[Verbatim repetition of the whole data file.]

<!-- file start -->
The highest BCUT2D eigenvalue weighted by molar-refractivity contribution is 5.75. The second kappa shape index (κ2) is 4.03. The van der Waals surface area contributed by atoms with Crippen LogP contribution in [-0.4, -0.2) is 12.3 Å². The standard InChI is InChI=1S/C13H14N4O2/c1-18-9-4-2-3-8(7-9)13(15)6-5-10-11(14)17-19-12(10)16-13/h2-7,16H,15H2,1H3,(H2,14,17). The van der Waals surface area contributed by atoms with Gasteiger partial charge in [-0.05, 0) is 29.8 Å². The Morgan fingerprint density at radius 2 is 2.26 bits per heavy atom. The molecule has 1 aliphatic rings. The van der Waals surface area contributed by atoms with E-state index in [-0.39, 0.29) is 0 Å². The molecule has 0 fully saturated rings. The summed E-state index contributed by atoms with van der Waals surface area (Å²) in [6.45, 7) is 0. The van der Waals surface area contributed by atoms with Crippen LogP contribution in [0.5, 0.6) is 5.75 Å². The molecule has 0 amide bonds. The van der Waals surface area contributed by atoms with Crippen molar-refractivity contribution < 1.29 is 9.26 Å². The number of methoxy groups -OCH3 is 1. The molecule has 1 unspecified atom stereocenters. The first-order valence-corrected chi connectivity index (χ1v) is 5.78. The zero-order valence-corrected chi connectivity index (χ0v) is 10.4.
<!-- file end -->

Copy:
The highest BCUT2D eigenvalue weighted by molar-refractivity contribution is 5.75. The second kappa shape index (κ2) is 4.03. The van der Waals surface area contributed by atoms with Crippen LogP contribution in [-0.4, -0.2) is 12.3 Å². The standard InChI is InChI=1S/C13H14N4O2/c1-18-9-4-2-3-8(7-9)13(15)6-5-10-11(14)17-19-12(10)16-13/h2-7,16H,15H2,1H3,(H2,14,17). The van der Waals surface area contributed by atoms with Gasteiger partial charge in [-0.05, 0) is 29.8 Å². The Morgan fingerprint density at radius 2 is 2.26 bits per heavy atom. The molecule has 1 aliphatic rings. The van der Waals surface area contributed by atoms with E-state index in [-0.39, 0.29) is 0 Å². The molecule has 0 fully saturated rings. The summed E-state index contributed by atoms with van der Waals surface area (Å²) in [6.45, 7) is 0. The van der Waals surface area contributed by atoms with Crippen LogP contribution in [0.5, 0.6) is 5.75 Å². The molecule has 0 amide bonds. The van der Waals surface area contributed by atoms with Crippen molar-refractivity contribution < 1.29 is 9.26 Å². The number of methoxy groups -OCH3 is 1. The molecule has 1 unspecified atom stereocenters. The first-order valence-corrected chi connectivity index (χ1v) is 5.78. The zero-order valence-corrected chi connectivity index (χ0v) is 10.4.